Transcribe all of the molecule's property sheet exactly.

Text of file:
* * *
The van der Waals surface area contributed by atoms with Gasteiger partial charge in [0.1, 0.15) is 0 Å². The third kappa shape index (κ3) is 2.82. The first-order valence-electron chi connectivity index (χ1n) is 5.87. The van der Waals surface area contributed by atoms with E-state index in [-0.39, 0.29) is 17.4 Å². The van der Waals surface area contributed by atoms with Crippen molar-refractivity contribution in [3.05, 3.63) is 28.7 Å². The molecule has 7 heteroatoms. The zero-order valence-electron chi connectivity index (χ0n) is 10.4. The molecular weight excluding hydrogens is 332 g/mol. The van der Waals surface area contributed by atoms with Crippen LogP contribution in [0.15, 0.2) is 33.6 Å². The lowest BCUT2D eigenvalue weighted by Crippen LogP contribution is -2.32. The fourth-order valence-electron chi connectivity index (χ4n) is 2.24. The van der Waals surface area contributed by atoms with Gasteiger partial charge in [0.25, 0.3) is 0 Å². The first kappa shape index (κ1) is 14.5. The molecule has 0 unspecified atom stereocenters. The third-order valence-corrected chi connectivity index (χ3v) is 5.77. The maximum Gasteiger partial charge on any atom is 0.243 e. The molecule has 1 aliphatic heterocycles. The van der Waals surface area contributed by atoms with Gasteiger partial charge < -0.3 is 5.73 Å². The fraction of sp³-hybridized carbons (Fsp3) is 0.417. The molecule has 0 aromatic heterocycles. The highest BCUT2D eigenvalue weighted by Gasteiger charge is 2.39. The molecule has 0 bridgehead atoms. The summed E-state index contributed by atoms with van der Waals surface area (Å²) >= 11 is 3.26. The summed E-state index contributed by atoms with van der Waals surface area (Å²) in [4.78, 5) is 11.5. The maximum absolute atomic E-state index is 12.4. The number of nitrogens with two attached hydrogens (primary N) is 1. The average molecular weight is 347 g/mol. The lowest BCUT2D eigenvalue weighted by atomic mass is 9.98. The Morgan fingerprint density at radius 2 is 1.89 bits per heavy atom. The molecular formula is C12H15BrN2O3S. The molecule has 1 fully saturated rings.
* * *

The van der Waals surface area contributed by atoms with Gasteiger partial charge in [0.1, 0.15) is 0 Å². The third kappa shape index (κ3) is 2.82. The first-order valence-electron chi connectivity index (χ1n) is 5.87. The van der Waals surface area contributed by atoms with E-state index in [-0.39, 0.29) is 17.4 Å². The van der Waals surface area contributed by atoms with Crippen molar-refractivity contribution in [3.05, 3.63) is 28.7 Å². The molecule has 7 heteroatoms. The zero-order valence-electron chi connectivity index (χ0n) is 10.4. The molecular weight excluding hydrogens is 332 g/mol. The van der Waals surface area contributed by atoms with Crippen LogP contribution in [0.15, 0.2) is 33.6 Å². The lowest BCUT2D eigenvalue weighted by Crippen LogP contribution is -2.32. The fourth-order valence-electron chi connectivity index (χ4n) is 2.24. The van der Waals surface area contributed by atoms with Gasteiger partial charge in [0.25, 0.3) is 0 Å². The first kappa shape index (κ1) is 14.5. The molecule has 0 unspecified atom stereocenters. The third-order valence-corrected chi connectivity index (χ3v) is 5.77. The maximum Gasteiger partial charge on any atom is 0.243 e. The molecule has 1 aliphatic heterocycles. The van der Waals surface area contributed by atoms with Gasteiger partial charge < -0.3 is 5.73 Å². The fraction of sp³-hybridized carbons (Fsp3) is 0.417. The molecule has 0 aromatic heterocycles. The highest BCUT2D eigenvalue weighted by Gasteiger charge is 2.39. The molecule has 0 bridgehead atoms. The summed E-state index contributed by atoms with van der Waals surface area (Å²) >= 11 is 3.26. The summed E-state index contributed by atoms with van der Waals surface area (Å²) in [4.78, 5) is 11.5. The maximum absolute atomic E-state index is 12.4. The number of nitrogens with two attached hydrogens (primary N) is 1. The average molecular weight is 347 g/mol. The lowest BCUT2D eigenvalue weighted by atomic mass is 9.98. The Morgan fingerprint density at radius 2 is 1.89 bits per heavy atom. The molecular formula is C12H15BrN2O3S. The molecule has 1 fully saturated rings.